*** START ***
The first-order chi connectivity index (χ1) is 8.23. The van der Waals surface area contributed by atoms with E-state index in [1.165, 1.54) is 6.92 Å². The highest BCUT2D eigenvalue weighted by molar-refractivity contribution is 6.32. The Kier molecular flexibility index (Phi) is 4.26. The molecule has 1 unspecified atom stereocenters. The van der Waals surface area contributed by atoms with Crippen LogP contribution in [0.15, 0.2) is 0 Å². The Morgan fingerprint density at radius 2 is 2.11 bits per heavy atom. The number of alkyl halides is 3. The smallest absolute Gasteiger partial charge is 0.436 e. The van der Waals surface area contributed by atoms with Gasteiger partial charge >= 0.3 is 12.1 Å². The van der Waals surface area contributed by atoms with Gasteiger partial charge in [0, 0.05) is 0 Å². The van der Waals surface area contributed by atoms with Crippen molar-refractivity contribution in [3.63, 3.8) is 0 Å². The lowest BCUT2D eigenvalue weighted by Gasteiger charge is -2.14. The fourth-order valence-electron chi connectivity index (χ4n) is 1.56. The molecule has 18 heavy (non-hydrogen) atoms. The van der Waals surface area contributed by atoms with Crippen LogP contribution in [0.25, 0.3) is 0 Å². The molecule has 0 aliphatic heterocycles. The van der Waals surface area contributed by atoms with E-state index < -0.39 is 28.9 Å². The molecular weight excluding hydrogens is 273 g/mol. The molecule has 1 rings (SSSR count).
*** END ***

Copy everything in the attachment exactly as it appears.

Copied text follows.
The first-order chi connectivity index (χ1) is 8.23. The van der Waals surface area contributed by atoms with E-state index in [1.165, 1.54) is 6.92 Å². The highest BCUT2D eigenvalue weighted by molar-refractivity contribution is 6.32. The Kier molecular flexibility index (Phi) is 4.26. The molecule has 1 unspecified atom stereocenters. The van der Waals surface area contributed by atoms with Crippen LogP contribution in [0.15, 0.2) is 0 Å². The Morgan fingerprint density at radius 2 is 2.11 bits per heavy atom. The number of alkyl halides is 3. The smallest absolute Gasteiger partial charge is 0.436 e. The van der Waals surface area contributed by atoms with Gasteiger partial charge >= 0.3 is 12.1 Å². The van der Waals surface area contributed by atoms with Gasteiger partial charge in [0, 0.05) is 0 Å². The van der Waals surface area contributed by atoms with Crippen molar-refractivity contribution in [3.63, 3.8) is 0 Å². The lowest BCUT2D eigenvalue weighted by Gasteiger charge is -2.14. The fourth-order valence-electron chi connectivity index (χ4n) is 1.56. The molecule has 18 heavy (non-hydrogen) atoms. The van der Waals surface area contributed by atoms with Crippen LogP contribution in [0.25, 0.3) is 0 Å². The molecule has 0 aliphatic heterocycles. The van der Waals surface area contributed by atoms with E-state index < -0.39 is 28.9 Å². The molecular weight excluding hydrogens is 273 g/mol. The molecule has 1 rings (SSSR count).